Dell, once the dominant PC maker in the U.S., has shifted to providing hardware and services to the corporate market in recent years. Founder Michael Dell took the company private in 2013 in partnership with Silver Lake Management.
The company could use cash raised in an IPO or Pivotal share offering to reduce the roughly $50 billion debt load it continues to carry in the wake of its EMC acquisition, Bloomberg and the Wall Street Journal reported.
VMware shares rose 9% in premarket trading.
3. -- Intel Jumps on Strong Guidance
Intel Corp. (INTC) rose 5.3% in premarket trading on Friday after the giant chipmaker beat both fourth-quarter earnings and revenue expectations and issued strong full-year guidance for 2018.
For the fourth quarter, Intel reported adjusted earnings of $1.08 a share on revenue of $17.05 billion. Analysts were expecting profit of 87 cents a share on revenue of $16.34 billion.
Intel also announced it was increasing its dividend by 10% to $1.20 a share.
The company said it expects adjusted earnings in the first quarter of 65 cents to 75 cents a share on revenue of $14.5 billion to $15.5 billion, and 2018 earnings of $3.37 to $3.73 a share on revenue of $64 billion to $66 billion. Analysts were calling for 2018 earnings of $3.27 a share on revenue of $63.86 billion.
- Intel Shares Jump on Earnings Beat: 7 Biggest Takeaways
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Intel shares have risen almost 25% over the last 12 months.
4. -- Starbucks Slumps on Tepid Sales of Holiday Drinks
Shares of Starbucks Corp. (SBUX) , the coffee brewer, slumped 4.6% in premarket trading on Friday after saying it expects global same-store sales growth in 2018 at the low end of its previously issued estimate of 3% to 5%.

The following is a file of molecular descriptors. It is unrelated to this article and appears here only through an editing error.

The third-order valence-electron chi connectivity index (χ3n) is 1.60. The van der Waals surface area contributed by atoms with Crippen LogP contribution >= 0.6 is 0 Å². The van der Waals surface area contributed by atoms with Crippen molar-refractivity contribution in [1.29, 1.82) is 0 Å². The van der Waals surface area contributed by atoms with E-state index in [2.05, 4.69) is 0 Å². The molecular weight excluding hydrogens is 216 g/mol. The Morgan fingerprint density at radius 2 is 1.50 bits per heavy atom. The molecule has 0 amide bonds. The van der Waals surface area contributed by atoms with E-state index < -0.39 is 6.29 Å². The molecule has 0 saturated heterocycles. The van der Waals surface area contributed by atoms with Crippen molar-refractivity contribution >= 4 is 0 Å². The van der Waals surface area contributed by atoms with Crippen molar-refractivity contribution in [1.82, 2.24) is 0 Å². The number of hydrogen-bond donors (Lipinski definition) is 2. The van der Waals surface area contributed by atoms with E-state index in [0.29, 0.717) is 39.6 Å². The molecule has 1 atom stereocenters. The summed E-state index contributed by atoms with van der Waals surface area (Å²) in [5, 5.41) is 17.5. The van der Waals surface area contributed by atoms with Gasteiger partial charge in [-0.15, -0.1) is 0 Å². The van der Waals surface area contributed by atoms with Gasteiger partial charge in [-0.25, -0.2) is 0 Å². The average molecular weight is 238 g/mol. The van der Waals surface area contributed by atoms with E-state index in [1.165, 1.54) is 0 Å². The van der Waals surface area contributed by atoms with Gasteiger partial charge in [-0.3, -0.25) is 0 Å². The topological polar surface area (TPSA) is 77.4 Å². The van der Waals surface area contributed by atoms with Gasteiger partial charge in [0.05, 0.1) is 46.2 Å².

On a conference call following the release of the earnings on Thursday, Starbucks executives highlighted tepid sales of holiday drinks, and also called out pressured sales at Starbucks mall stores.
"Holiday and merchandise did not resonate with our customers as planned," CEO Kevin Johnson said on a conference call with analysts.
Starbucks said sales at established Americas region cafes rose just 2% in the first quarter, below analysts' forecasts of an increase of 3.3%.
5. -- Tesla Denies Problems With Model 3
Tesla Inc. (TSLA) denied a story that it has had to hire scores of outside help to produce batteries for the Model 3 by hand, delaying production of the vehicle.
"This is an extremely misinformed article. We are on track with previous projections for achieving increased Model 3 production rates. The implication that Tesla would deliver a car with a hazardous battery is absolutely inaccurate," Tesla said about the CNBC article that ran on Thursday.
Tesla shares were rising 1.3% in premarket trading after tumbling following the release of the CNBC story.
CNBC reported that Tesla's problems with battery production at the company's Gigafactory in Sparks, Nevada, were worse than the company has acknowledged and could cause further delays and quality issues for the new Model 3. The article cited a number of current and former Tesla employees.
This article has been updated to include earnings from Colgate-Palmolive.